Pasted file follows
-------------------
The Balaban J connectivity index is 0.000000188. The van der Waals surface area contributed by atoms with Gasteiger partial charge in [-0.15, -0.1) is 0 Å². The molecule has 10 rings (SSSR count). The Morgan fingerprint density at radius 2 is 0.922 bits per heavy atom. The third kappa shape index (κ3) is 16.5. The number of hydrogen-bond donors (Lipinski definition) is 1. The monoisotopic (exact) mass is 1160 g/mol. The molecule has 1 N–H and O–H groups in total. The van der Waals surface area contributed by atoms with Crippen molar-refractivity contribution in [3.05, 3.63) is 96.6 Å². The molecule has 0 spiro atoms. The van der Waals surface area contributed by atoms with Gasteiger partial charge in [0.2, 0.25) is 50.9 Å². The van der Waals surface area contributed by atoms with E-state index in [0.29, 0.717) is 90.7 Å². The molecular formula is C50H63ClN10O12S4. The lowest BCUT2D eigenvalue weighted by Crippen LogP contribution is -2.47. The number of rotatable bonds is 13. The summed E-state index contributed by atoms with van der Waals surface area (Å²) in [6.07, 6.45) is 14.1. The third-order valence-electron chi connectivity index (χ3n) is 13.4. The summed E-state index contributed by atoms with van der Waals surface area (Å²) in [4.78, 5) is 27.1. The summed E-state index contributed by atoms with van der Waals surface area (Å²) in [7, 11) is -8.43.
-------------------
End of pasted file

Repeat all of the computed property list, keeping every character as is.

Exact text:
The Balaban J connectivity index is 0.000000188. The van der Waals surface area contributed by atoms with Gasteiger partial charge in [-0.15, -0.1) is 0 Å². The molecule has 10 rings (SSSR count). The Morgan fingerprint density at radius 2 is 0.922 bits per heavy atom. The third kappa shape index (κ3) is 16.5. The number of hydrogen-bond donors (Lipinski definition) is 1. The monoisotopic (exact) mass is 1160 g/mol. The molecule has 1 N–H and O–H groups in total. The van der Waals surface area contributed by atoms with Crippen molar-refractivity contribution in [3.05, 3.63) is 96.6 Å². The molecule has 0 spiro atoms. The van der Waals surface area contributed by atoms with Gasteiger partial charge in [0.2, 0.25) is 50.9 Å². The van der Waals surface area contributed by atoms with E-state index in [0.29, 0.717) is 90.7 Å². The molecular formula is C50H63ClN10O12S4. The lowest BCUT2D eigenvalue weighted by Crippen LogP contribution is -2.47. The number of rotatable bonds is 13. The summed E-state index contributed by atoms with van der Waals surface area (Å²) in [6.07, 6.45) is 14.1. The third-order valence-electron chi connectivity index (χ3n) is 13.4. The summed E-state index contributed by atoms with van der Waals surface area (Å²) in [4.78, 5) is 27.1. The summed E-state index contributed by atoms with van der Waals surface area (Å²) in [7, 11) is -8.43.